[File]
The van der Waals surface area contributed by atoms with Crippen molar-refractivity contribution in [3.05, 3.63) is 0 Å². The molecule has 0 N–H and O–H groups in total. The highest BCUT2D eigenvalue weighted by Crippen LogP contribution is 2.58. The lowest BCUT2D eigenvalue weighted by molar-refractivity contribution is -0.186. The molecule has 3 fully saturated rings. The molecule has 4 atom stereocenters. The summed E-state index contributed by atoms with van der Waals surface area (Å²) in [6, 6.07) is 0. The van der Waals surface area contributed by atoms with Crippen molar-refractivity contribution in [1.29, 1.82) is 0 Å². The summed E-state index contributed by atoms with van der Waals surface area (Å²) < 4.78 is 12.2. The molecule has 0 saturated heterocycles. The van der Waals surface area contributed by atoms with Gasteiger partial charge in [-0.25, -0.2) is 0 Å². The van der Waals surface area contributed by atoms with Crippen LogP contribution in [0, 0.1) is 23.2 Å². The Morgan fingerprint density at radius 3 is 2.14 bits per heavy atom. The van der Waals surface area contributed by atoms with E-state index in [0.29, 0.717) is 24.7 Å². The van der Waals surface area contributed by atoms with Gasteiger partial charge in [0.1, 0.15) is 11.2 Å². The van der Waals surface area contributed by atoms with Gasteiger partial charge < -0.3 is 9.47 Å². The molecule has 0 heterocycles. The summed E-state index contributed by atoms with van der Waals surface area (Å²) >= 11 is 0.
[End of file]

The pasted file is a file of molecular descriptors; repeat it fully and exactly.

The van der Waals surface area contributed by atoms with Crippen molar-refractivity contribution in [3.05, 3.63) is 0 Å². The molecule has 0 N–H and O–H groups in total. The highest BCUT2D eigenvalue weighted by Crippen LogP contribution is 2.58. The lowest BCUT2D eigenvalue weighted by molar-refractivity contribution is -0.186. The molecule has 3 fully saturated rings. The molecule has 4 atom stereocenters. The summed E-state index contributed by atoms with van der Waals surface area (Å²) in [6, 6.07) is 0. The van der Waals surface area contributed by atoms with Crippen molar-refractivity contribution in [1.29, 1.82) is 0 Å². The summed E-state index contributed by atoms with van der Waals surface area (Å²) < 4.78 is 12.2. The molecule has 0 saturated heterocycles. The van der Waals surface area contributed by atoms with Gasteiger partial charge in [-0.25, -0.2) is 0 Å². The van der Waals surface area contributed by atoms with Crippen LogP contribution in [0, 0.1) is 23.2 Å². The Morgan fingerprint density at radius 3 is 2.14 bits per heavy atom. The van der Waals surface area contributed by atoms with E-state index in [0.29, 0.717) is 24.7 Å². The van der Waals surface area contributed by atoms with Gasteiger partial charge in [0.1, 0.15) is 11.2 Å². The van der Waals surface area contributed by atoms with Gasteiger partial charge < -0.3 is 9.47 Å². The molecule has 0 heterocycles. The summed E-state index contributed by atoms with van der Waals surface area (Å²) >= 11 is 0.